In Memoirs, former prime minister Brian Mulroney remarks that Canada’s good international standing is the result of “how hard we work to make sure we are noticed. Membership has to be personified… [The international community has to see that] the country and its leadership can make a contribution.”
Indeed, the international reputation of a state is partly the product of the visibility by which it contributes positively to a global endeavour. Ottawa has failed to communicate effectively how Canada has promoted international criminal justice in recent years, and the government will have to enhance the visibility of its efforts if it wants others to perceive the country as a leader in this global governance area.
It could start by updating and consolidating the information on Canada in the ICC posted on the Foreign Affairs and International Trade Canada Web site, which, as of this writing, was last revised more than one year ago. Further, it could raise awareness about the newly launched Justice Rapid Response (JRR) mechanism — a multilateral fact-finding facility with rapid deployment capability in situations where mass atrocities allegedly have occurred. Canada was instrumental in establishing it, but so far the JRR lacks international visibility. Of course, drawing attention to the government’s current ICC-related programs is likely to invite evaluative criticism. But this can set in motion efforts to improve the quality of Canada’s role in this international endeavour.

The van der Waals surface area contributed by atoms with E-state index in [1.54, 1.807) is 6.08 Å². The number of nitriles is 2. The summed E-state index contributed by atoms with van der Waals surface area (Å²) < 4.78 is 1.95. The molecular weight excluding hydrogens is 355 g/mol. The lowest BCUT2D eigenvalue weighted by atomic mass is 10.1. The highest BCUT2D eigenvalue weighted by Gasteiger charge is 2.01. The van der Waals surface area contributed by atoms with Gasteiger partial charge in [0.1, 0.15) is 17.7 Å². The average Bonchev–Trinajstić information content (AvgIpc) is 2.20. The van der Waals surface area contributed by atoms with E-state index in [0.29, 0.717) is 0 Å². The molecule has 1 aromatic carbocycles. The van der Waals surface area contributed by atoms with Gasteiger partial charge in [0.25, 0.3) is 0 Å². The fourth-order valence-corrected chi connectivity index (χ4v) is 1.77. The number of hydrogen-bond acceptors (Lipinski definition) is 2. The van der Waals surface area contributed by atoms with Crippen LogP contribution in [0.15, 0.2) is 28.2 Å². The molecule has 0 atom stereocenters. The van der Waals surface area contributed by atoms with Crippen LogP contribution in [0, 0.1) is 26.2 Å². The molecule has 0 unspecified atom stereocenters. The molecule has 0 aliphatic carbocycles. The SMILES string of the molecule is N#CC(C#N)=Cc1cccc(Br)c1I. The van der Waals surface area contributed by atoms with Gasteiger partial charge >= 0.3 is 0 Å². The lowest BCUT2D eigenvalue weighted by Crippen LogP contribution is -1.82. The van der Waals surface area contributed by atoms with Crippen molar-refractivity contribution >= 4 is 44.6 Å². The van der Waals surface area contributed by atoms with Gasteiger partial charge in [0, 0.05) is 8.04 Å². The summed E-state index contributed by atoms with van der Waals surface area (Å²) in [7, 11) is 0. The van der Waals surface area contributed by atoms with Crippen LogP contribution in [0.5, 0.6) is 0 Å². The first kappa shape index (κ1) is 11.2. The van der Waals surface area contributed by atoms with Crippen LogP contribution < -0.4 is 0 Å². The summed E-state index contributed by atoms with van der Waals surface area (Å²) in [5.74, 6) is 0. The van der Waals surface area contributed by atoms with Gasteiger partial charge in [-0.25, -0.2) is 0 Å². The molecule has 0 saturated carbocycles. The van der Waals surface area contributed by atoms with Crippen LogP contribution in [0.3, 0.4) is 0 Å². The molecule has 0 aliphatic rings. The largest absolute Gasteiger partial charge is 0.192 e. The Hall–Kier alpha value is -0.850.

Many were quick to assign responsibility for Canada’s recent setback at the UN to the Harper government. However, as the ICC case illustrates, Canada’s ability to “punch above its weight” was eroding long before the Tories took power. The international community desperately needs the “good international citizenship” of a few countries to galvanize the kind of global collective efforts that will enable the Rome Statute system to achieve its mandate in the decades to come and rid global affairs of its pernicious culture of impunity. The strategy sketched above proposes several feasible policy measures by which Canada can renew its engagement and restore its reputation as a linchpin in the emerging international criminal justice regime. However, what will determine whether Ottawa rises to the occasion is its willingness to muster the political will to invest in the necessary smart power assets to back its good intentions.